Angel Haze (and solo work)
Reviewed on this page:
Heaven Sent - New Moon - Altered Ego - King - Voice - Reservation - Classick - Dirty Gold
A Detroit-to-Brooklyn transplant, Angel Haze is a remarkable emerging talent, stacking up phrases and one-liners like the most fluid wordsmiths but with depth you'd expect to find only from a poet or philosopher. I think it's fair to say that Haze was presumed to be female until publically identifying as agender, preferring the pronouns they and their, in 2015.
Haze's first label-backed release, Dirty Gold (2013 - initially delayed then rush-released after Haze leaked the record on Soundcloud - only hints at the artist's abilities: you're better off starting with any of the 2012 free downloads.
In addition to the releases listed here, Haze has released a bunch of other tracks through one route or another; the 2013 #30GOLD project in particular contains some gems including a take on Ryan Lewis & Macklemore's "Same Love."
Heaven Sent (Nina aka Angel Haze: 2009)
I may be off on the timeline, but if Haze was born in 1991 and grew up in a religious cult that didn't permit music until the age of fifteen, Haze couldn't have been rapping for more than three years by the time of this mixtape. And in fact it's very raw - the ironically titled "Right Track" shows an artist clearly groping for a distinctive sound - with plenty of unexceptional rapping over then-overplayed hits (Santigold's "Unstoppable") and forgettable guest shots (a Lil Wayne imitator on "The Onlies").
The good news is, the best tracks already exhibit Haze's fierce wordplay ("Droppp") and piercing emotional openness ("Brand New Nina").
New Moon (2010)
At this early stage, Haze already has a patent on the ambivalent relationship post mortem ("All The Things", based on the t.A.T.u song), a sharp focus ("Mind Frame"), and even on the most hostile material a sense of fun often pokes through ("Transform Ya," sampling the Chris Brown record; "I Get It In"). While Haze's delivery is often vitriolic, the backing is often downbeat, even dreamy ("The Draft"; "Closer"), providing a nice contrast.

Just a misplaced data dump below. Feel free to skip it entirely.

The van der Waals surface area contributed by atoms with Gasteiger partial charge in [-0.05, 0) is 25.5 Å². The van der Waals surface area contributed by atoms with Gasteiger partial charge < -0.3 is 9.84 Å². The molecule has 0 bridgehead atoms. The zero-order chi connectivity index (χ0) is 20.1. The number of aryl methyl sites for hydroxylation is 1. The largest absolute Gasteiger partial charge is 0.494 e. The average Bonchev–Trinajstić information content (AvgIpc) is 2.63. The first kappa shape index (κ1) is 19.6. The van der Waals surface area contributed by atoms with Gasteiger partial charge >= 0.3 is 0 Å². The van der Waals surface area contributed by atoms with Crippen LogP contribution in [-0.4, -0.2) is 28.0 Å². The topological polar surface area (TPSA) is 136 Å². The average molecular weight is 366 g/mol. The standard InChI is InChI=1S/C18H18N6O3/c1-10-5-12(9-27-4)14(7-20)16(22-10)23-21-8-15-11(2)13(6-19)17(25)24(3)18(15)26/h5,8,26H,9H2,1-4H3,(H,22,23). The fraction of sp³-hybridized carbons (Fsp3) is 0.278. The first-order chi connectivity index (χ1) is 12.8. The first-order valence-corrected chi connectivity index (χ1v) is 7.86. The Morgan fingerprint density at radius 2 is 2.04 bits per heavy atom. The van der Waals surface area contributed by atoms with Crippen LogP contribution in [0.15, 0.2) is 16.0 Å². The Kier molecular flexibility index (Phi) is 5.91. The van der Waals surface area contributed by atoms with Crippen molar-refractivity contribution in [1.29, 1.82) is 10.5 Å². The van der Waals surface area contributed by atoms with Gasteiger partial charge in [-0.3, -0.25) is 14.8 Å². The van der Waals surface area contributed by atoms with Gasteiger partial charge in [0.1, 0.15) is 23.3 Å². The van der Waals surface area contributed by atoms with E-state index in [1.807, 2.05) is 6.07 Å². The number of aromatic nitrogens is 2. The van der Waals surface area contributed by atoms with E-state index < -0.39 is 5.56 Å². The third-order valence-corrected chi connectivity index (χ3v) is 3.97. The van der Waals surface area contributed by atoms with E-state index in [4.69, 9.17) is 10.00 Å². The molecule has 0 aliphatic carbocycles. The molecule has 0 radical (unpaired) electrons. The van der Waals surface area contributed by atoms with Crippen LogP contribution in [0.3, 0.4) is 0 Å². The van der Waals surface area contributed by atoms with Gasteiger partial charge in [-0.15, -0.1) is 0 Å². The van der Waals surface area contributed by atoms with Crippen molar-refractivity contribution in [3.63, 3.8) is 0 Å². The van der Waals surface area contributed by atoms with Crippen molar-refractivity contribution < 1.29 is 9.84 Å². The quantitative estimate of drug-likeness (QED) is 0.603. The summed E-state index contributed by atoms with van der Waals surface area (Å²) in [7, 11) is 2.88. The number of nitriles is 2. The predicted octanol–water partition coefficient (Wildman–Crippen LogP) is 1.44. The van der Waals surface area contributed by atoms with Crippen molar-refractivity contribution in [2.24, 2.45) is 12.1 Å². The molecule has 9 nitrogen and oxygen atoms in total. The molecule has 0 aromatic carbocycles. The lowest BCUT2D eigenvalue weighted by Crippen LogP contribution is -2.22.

Most of the mixtape, though, is the usual: superficial if clever putdowns over recycled loops ("Run This Town"; "Overdue").
Several other tracks recorded this year are worth checking out:
the invigorating "Over"; an acoustic duet with John Quiwa on "Just A Guy (Girl)."
Altered Ego (2011)
The high points are high, starting with the wise, world-weary "Sufferings First" - one of a few tracks marking a shift to personal storytelling ("Impossible," first in a series of examinations of Haze's relationship with her mother).
Much of the material concerns romance and sex, though the results are far from typical: "There Goes My Baby"; "Right Through Me";
"Make It Raee'n" is a strikingly direct - and even more strikingly unromantic - examination of female-for-female desire.
In that context, it's almost irritating to listen to the second-rate rants ("Bitches On My Dick") and half-formed ideas ("6'7") which fill out the tape.
A couple of cuts are repeated from Altered ("Sufferings First"; "Roman's Revenge"), and the set suffers from a general lack of coherence.
Still, it's a significant step forward, as Haze commits to self-expression as accurate as possible no matter where that leads ("Say What's Real"). The results include some of the dry-eyed but vulnerable love songs that would form the backbone of Voice ("Fall For Your Type"), and gems like the fiercely tender anti-suicide "The Show Goes On."
And when the lyrics aren't at their best, the backing tracks usually fill the gap: "Fill Your Space" is an interesting experiment with a range of textures including rock guitars.
Haze released many other tracks during 2011, including several more intriguing relationship studies ("Come Winter"; "Can't Be Friends") and some vicious take-downs ("I'm Ill").
The first release where Haze presents a fully formed identity, and for my money the artist's most consistently thought-provoking set to date.
The battling and boasting is kept to a minimum (the blistering "Theraflu") in favor of a focus on self-revelation that's no less searing for being calmly stated ("Look What You've Done"; "Stranger" featuring Jhene Aiko).